Comment Online small adster Gumtree appears to be a bit squeamish about ads containing words such as "queer".
In the week that New Labour set out to advance the cause of equality in the UK with a dubious Equality Bill removing a number of existing rights from gay and religious groups, Gumtree demonstrated its solidarity with the cause by rejecting an ad containing the Q-word.
At least, that is our understanding of why the ad, headlined "PA/ support worker Sth Manc working direct for queer disabled person" was rejected, since at time of writing, all efforts to contact our "local community online", both by El Reg and by the person who placed that ad, have proven fruitless.
In the process, Gumtree may have inadvertently highlighted the knots that society is tying itself in by attempting to pass laws ensuring that no one is ever offended by anyone else again.
The issue begins with legal protections put in place for what is loosely referred to as the "LGBT community" – shorthand for Lesbian, Gay, Bisexual and Transsexual. These protections have included laws that outlaw discrimination on grounds of "sexual orientation" - or the gender of the person you relate to sexually in the case of LGB – and gender identity in the case of T, as well as legislation against "hate speech".
Although a recent attempt to tighten up this law to limit the "discussion or criticism" of issues around these sexualities was killed off in the House of Lords, it is now not permissible to make offensive or inflammatory comments about individuals on grounds of their LGBT-ness.
As a long-standing term of anti-gay abuse, "queer" is most definitely out. Or at least it was, until certain more militant elements within the gay rights movement set out to reclaim it – in much the same way as some black rights activists have sought to reclaim the N-word.
This creates a situation in which the word is offensive to some members of the gay community, and celebrated as a badge of pride by others.
Further muddying the waters is the evolution of Queer as a sexuality in its own right, with the emergence of a small number of academic institutions in universities across the UK dedicated to "Queer Theory" – or inevitably "queory".
As an academic explains: "Queer theory - or to be a queer theorist (as it is very much a mind set in my eyes) - is to challenge notions of cultural stability and identity. To find where the kinks (pun intended) are and exploit them to encounter different perspectives and identities."
It may be, but is not necessarily, connected to sexuality. Unfortunately for the law – and to the amusement of Daily Mail readers – this leads to Gumtree-type situations, or even incidents such as that reported from London, where police ordered a group marching in support of gay rights to take down a banner because it displayed the potentially offensive slogan "Queers support Gay Pride".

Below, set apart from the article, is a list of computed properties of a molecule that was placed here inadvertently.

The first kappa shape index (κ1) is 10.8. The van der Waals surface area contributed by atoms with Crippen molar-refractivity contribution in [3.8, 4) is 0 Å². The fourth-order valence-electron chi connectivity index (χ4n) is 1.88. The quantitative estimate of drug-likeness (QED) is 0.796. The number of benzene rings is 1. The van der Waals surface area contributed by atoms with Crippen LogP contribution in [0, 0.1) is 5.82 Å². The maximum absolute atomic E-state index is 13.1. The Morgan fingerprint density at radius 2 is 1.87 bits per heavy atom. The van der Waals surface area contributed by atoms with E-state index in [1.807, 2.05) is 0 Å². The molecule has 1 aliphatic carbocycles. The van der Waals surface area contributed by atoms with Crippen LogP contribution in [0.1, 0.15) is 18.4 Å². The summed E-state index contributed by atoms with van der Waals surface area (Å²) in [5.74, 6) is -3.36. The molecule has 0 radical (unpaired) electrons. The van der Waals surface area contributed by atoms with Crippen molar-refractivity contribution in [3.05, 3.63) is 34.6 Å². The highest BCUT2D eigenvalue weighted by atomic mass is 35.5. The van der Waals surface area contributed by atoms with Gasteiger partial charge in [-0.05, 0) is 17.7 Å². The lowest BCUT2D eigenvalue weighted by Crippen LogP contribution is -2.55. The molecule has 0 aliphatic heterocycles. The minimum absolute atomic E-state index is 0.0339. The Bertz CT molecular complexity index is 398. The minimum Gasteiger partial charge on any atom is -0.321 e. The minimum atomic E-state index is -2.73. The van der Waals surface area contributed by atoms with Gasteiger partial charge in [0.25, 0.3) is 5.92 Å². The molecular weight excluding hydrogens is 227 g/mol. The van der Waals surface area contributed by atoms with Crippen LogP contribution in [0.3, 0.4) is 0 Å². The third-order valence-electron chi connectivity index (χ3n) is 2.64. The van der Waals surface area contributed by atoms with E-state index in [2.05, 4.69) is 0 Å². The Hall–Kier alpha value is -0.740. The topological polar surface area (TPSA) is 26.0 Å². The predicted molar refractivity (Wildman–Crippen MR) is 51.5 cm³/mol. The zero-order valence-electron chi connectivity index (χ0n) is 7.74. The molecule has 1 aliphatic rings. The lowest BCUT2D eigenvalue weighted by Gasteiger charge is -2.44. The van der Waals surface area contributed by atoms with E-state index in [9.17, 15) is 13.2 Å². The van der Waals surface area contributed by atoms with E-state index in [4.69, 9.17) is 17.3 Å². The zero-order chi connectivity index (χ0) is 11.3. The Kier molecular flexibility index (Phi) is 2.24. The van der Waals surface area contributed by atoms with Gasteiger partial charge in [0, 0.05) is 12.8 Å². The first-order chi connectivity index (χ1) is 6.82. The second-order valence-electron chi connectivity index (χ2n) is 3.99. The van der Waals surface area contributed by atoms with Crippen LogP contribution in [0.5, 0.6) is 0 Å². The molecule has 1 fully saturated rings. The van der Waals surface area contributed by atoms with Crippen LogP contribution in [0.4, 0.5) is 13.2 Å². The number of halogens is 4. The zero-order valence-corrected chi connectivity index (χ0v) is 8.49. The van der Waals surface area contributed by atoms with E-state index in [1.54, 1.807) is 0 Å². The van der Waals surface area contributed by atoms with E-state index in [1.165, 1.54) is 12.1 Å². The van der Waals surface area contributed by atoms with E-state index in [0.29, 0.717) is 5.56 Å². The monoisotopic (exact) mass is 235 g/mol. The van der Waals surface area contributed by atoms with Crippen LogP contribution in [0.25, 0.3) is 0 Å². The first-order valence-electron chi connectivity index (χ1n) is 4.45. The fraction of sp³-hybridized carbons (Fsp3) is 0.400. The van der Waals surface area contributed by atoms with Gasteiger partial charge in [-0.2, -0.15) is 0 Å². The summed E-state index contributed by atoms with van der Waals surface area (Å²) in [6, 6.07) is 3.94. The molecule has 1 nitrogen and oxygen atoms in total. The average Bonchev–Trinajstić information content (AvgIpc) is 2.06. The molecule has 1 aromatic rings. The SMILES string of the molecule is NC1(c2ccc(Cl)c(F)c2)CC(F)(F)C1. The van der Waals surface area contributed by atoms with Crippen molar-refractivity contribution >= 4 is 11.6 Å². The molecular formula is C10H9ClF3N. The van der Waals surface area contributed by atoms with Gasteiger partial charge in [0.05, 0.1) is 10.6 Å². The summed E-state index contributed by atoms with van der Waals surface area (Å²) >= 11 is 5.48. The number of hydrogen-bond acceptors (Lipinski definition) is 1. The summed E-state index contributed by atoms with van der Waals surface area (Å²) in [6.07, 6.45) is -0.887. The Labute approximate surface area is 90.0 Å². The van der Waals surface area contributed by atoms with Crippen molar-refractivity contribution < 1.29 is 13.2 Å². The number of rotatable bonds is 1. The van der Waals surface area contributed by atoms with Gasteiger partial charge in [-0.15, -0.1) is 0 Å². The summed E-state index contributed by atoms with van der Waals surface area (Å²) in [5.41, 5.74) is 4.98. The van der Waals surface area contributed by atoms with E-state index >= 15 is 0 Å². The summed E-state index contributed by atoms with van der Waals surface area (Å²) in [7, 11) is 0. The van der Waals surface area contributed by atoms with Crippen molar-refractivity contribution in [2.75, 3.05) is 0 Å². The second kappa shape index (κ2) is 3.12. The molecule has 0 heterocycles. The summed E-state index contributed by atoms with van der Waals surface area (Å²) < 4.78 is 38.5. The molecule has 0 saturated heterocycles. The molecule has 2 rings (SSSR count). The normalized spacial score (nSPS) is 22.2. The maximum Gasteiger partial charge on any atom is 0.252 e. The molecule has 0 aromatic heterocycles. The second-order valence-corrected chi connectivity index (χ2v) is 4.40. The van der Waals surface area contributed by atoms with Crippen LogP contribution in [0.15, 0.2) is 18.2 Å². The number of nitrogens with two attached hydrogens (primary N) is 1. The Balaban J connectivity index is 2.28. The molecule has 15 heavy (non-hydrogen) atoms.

A spokesman for Manchester Police assures us that, at least on their patch, any intervention based on language used by an individual would be "on a case by case basis" and any action taken “would depend on the context in which it was used”. Self-identification is unlikely to invoke the full force of the law: nonetheless, it is difficult to escape the conclusion that increasingly, we are living in a world in which language is being policed irrespective of meaning and context.
Previous outbreaks of language policing have included a student accused of causing "harassment, alarm or distress" for calling a police horse "gay" – and in 1999, David Howard, an aide to the Mayor of Washington DC was fired merely for using the word "niggardly" (which doesn't mean what people seem to think it means). There is as yet no record of how the UK police are reacting to the use of the appalling neologism "ghey", to mean "lame" without homosexual connotation. ®
Meanwhile, Labour was under fire this week, and its credentials in supporting those of an LGBT persuasion were looking decidedly "lame" – as they pushed the Equality Bill, through its final stages in the Commons before sending it off to the Lords.
Although the Bill has been promoted as standardising what is at present a fairly complicated picture when it comes to equalities legislation in the UK, critics such as Peter Tatchell are up in arms about the way in which it creates what amounts to a two-tier situation for minority groups – with LGBT and those of a religious persuasion being declared equal but, when it comes to employment, not as equally protected as others. ®